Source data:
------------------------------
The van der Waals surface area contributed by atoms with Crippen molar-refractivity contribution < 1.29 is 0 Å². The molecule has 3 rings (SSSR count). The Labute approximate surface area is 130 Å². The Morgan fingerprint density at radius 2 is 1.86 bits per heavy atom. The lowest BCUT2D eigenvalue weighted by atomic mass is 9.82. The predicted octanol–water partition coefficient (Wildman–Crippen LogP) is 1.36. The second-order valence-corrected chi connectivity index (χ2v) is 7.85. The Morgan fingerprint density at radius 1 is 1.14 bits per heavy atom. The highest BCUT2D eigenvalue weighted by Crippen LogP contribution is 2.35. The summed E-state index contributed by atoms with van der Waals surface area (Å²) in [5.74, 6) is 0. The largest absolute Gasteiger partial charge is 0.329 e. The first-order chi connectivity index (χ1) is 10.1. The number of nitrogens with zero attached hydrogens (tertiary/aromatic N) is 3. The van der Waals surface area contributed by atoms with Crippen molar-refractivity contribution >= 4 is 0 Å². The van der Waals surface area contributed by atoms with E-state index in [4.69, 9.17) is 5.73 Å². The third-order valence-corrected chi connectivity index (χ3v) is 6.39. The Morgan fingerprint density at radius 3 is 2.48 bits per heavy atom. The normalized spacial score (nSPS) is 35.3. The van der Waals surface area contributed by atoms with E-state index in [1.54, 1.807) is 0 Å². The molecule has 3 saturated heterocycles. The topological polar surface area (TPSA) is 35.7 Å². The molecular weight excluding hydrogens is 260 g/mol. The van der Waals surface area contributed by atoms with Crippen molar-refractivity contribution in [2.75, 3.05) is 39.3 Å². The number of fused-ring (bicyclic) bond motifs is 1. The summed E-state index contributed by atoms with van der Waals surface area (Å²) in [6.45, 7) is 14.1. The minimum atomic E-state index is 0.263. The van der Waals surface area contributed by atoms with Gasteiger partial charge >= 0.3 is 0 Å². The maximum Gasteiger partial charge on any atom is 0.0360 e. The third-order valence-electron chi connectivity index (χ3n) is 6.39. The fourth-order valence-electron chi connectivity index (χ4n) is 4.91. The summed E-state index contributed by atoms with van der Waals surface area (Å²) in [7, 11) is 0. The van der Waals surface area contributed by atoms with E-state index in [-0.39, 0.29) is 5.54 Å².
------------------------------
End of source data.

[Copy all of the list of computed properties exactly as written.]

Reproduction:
The van der Waals surface area contributed by atoms with Crippen molar-refractivity contribution < 1.29 is 0 Å². The molecule has 3 rings (SSSR count). The Labute approximate surface area is 130 Å². The Morgan fingerprint density at radius 2 is 1.86 bits per heavy atom. The lowest BCUT2D eigenvalue weighted by atomic mass is 9.82. The predicted octanol–water partition coefficient (Wildman–Crippen LogP) is 1.36. The second-order valence-corrected chi connectivity index (χ2v) is 7.85. The Morgan fingerprint density at radius 1 is 1.14 bits per heavy atom. The highest BCUT2D eigenvalue weighted by Crippen LogP contribution is 2.35. The summed E-state index contributed by atoms with van der Waals surface area (Å²) in [5.74, 6) is 0. The largest absolute Gasteiger partial charge is 0.329 e. The first-order chi connectivity index (χ1) is 10.1. The number of nitrogens with zero attached hydrogens (tertiary/aromatic N) is 3. The van der Waals surface area contributed by atoms with Crippen molar-refractivity contribution >= 4 is 0 Å². The van der Waals surface area contributed by atoms with E-state index in [4.69, 9.17) is 5.73 Å². The third-order valence-corrected chi connectivity index (χ3v) is 6.39. The Morgan fingerprint density at radius 3 is 2.48 bits per heavy atom. The normalized spacial score (nSPS) is 35.3. The van der Waals surface area contributed by atoms with E-state index in [1.54, 1.807) is 0 Å². The molecule has 3 saturated heterocycles. The topological polar surface area (TPSA) is 35.7 Å². The molecular weight excluding hydrogens is 260 g/mol. The van der Waals surface area contributed by atoms with Crippen molar-refractivity contribution in [2.75, 3.05) is 39.3 Å². The number of fused-ring (bicyclic) bond motifs is 1. The summed E-state index contributed by atoms with van der Waals surface area (Å²) in [6.45, 7) is 14.1. The minimum atomic E-state index is 0.263. The van der Waals surface area contributed by atoms with Gasteiger partial charge >= 0.3 is 0 Å². The maximum Gasteiger partial charge on any atom is 0.0360 e. The third-order valence-electron chi connectivity index (χ3n) is 6.39. The fourth-order valence-electron chi connectivity index (χ4n) is 4.91. The summed E-state index contributed by atoms with van der Waals surface area (Å²) in [7, 11) is 0. The van der Waals surface area contributed by atoms with E-state index in [-0.39, 0.29) is 5.54 Å².